Temperament Evaluation of the Memphis, Pisa, Paris, and San Diego Autoquestionnaire

The TEMPS-A is a self-rating questionnaire consisting of 109 items for men and 110 items for women.19 The subjects completed the Japanese standardized version of the TEMPS-A, which is a true (=2) and false (=1) questionnaire measuring the following temperament dimensions: depressive, cyclothymic, hyperthymic, irritable, and anxious.28

Child Abuse and Trauma Scale

The CATS is a 38-item scale. Initial findings have demonstrated that this measure has strong internal consistency (Cronbach’s alpha =0.63–0.90) and test–retest reliability (r=0.71–0.91).20 The CATS has been shown to significantly correlate with outcome measures, such as dissociation, depression, stressful life events, and interpersonal difficulties. On each item, participants rate how frequently a particular abusive experience occurred to them during their childhood and adolescence, using a scale of 0–4 (0= never; 4= always). The score for each subscale is the mean score on the items that make up that subscale. There are three subscales, measuring subjective reports of three aspects of adverse childhood experience: neglect/negative home atmospheres, punishment, and sexual abuse.

To confirm whether depressive symptoms influence CATS scores, CATS and PHQ-9 were measured twice in 50 MDD patients at intervals of 1 month or longer. The total scores of the CATS were not significantly predicted by the PHQ-9 scores in a multiple regression analysis.

Hajime Tanabe, one of the authors, developed and validated the Japanese version of the CATS by the classic translation–back translation technique with the permission and confirmation of Dr Sanders, the developer of the CATS.29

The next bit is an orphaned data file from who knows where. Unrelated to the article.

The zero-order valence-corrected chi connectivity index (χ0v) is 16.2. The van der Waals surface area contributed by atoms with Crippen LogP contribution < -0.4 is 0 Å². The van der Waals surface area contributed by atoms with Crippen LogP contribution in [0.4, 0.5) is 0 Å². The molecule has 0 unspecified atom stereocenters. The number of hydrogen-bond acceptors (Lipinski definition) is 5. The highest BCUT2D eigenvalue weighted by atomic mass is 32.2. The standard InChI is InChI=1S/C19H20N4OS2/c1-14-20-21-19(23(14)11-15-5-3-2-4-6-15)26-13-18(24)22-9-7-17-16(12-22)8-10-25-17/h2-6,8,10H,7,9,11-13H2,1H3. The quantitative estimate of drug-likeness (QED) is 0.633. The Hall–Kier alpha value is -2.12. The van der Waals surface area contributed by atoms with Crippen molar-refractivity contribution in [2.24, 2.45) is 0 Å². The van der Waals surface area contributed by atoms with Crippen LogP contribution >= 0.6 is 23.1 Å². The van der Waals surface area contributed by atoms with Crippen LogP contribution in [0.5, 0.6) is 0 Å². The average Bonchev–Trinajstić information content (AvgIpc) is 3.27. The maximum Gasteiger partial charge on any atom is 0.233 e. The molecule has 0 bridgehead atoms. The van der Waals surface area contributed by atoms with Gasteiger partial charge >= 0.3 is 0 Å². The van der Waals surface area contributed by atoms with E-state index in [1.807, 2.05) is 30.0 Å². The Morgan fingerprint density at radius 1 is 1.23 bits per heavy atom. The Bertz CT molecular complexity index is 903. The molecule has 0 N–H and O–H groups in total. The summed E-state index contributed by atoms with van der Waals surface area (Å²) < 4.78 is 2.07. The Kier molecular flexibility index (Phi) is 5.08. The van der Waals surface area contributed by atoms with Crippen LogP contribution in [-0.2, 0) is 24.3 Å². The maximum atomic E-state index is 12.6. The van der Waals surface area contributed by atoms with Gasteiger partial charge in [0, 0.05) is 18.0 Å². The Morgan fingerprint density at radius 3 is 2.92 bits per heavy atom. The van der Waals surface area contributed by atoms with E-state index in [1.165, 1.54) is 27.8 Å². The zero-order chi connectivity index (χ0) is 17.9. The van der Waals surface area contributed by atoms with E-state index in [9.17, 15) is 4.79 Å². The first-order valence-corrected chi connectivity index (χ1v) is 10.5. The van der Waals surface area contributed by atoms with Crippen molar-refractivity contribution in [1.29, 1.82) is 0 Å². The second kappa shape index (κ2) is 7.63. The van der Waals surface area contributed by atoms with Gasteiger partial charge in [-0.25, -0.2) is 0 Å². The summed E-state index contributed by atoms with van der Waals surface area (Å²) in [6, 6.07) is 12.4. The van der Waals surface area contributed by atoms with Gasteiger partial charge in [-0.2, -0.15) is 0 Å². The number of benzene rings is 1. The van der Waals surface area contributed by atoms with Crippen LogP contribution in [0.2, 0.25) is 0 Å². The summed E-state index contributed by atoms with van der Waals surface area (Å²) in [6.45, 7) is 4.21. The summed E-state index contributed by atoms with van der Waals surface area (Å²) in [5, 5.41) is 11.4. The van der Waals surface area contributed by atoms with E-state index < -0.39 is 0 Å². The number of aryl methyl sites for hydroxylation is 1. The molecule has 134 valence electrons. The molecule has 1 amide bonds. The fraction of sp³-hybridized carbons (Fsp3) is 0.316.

State-Trait Anxiety Inventory, Form Y

The Spielberger State-Trait Anxiety Inventory, Form Y (STAI-Y)30 is a 40-item self-report measure of enduring (trait) and transient (state) anxiety symptoms. Respondents evaluate how they feel generally or at a particular moment on a 4-point scale in each statement. The STAI-Y state and trait scores range from 20 to 80. The subjects completed the Japanese adaptation version of the STAI-Y (STAI-JYZ).31 State anxiety is designed to evaluate a temporary condition experienced in specific situations, “how respondents feel right now, at this moment”, while trait anxiety is designed to evaluate a general tendency to perceive situations as threatening, “how respondents feel generally”.

Data analysis

We designed a structural equation model, in which MDD was predicted by childhood abuse, temperaments, and adult stressful life events. The models were assessed using multiple adequacies of fit criteria: the χ2, the comparative fit index (CFI), the Tucker–Lewis index (TLI), and the root mean square error of approximation (RMSEA). A non-significant χ2 (P>0.05) is suggestive of a good match between the data and the hypothesized model. According to the conventional criteria, a CFI greater than 0.95, a TLI greater than 0.95, and an RMSEA less than 0.08 indicate an acceptable fit and a CFI greater than 0.97, a TLI greater than 0.97, and an RMSEA less than 0.05 indicate a good fit.32

The demographic and clinical characteristics and psychological measurement values were compared between the two groups using the Mann–Whitney U-test for continuous data and the χ2 test or, when appropriate, the Fisher’s exact test for categorical data and were compared between the three groups by the Kruskal–Wallis test, followed by the Steel–Dwass post hoc test. Multivariate logistic regression analysis and multiple regression analysis were used to determine the correlation between the parameters and the predictive factors.